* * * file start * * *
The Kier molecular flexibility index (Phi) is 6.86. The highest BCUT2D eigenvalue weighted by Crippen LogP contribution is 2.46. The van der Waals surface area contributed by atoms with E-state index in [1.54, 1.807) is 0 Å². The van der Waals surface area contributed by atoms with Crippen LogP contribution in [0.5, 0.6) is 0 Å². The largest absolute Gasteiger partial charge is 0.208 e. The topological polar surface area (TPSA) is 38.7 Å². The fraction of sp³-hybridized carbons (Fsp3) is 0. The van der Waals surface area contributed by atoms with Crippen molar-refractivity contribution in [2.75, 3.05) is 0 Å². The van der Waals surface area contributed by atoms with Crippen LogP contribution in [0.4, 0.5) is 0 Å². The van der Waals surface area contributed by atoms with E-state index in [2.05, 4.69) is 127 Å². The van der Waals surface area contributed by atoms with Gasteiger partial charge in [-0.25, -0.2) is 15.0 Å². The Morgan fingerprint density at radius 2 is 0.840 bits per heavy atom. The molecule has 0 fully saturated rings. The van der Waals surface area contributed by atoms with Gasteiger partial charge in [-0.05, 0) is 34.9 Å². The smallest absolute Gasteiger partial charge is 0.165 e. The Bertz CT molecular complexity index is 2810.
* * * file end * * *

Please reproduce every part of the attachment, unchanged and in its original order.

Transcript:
The Kier molecular flexibility index (Phi) is 6.86. The highest BCUT2D eigenvalue weighted by Crippen LogP contribution is 2.46. The van der Waals surface area contributed by atoms with E-state index in [1.54, 1.807) is 0 Å². The van der Waals surface area contributed by atoms with Crippen LogP contribution in [0.5, 0.6) is 0 Å². The largest absolute Gasteiger partial charge is 0.208 e. The topological polar surface area (TPSA) is 38.7 Å². The fraction of sp³-hybridized carbons (Fsp3) is 0. The van der Waals surface area contributed by atoms with Crippen molar-refractivity contribution in [2.75, 3.05) is 0 Å². The van der Waals surface area contributed by atoms with Crippen LogP contribution in [0.4, 0.5) is 0 Å². The van der Waals surface area contributed by atoms with E-state index in [2.05, 4.69) is 127 Å². The van der Waals surface area contributed by atoms with Gasteiger partial charge in [-0.25, -0.2) is 15.0 Å². The Morgan fingerprint density at radius 2 is 0.840 bits per heavy atom. The molecule has 0 fully saturated rings. The van der Waals surface area contributed by atoms with Gasteiger partial charge in [-0.05, 0) is 34.9 Å². The smallest absolute Gasteiger partial charge is 0.165 e. The Bertz CT molecular complexity index is 2810.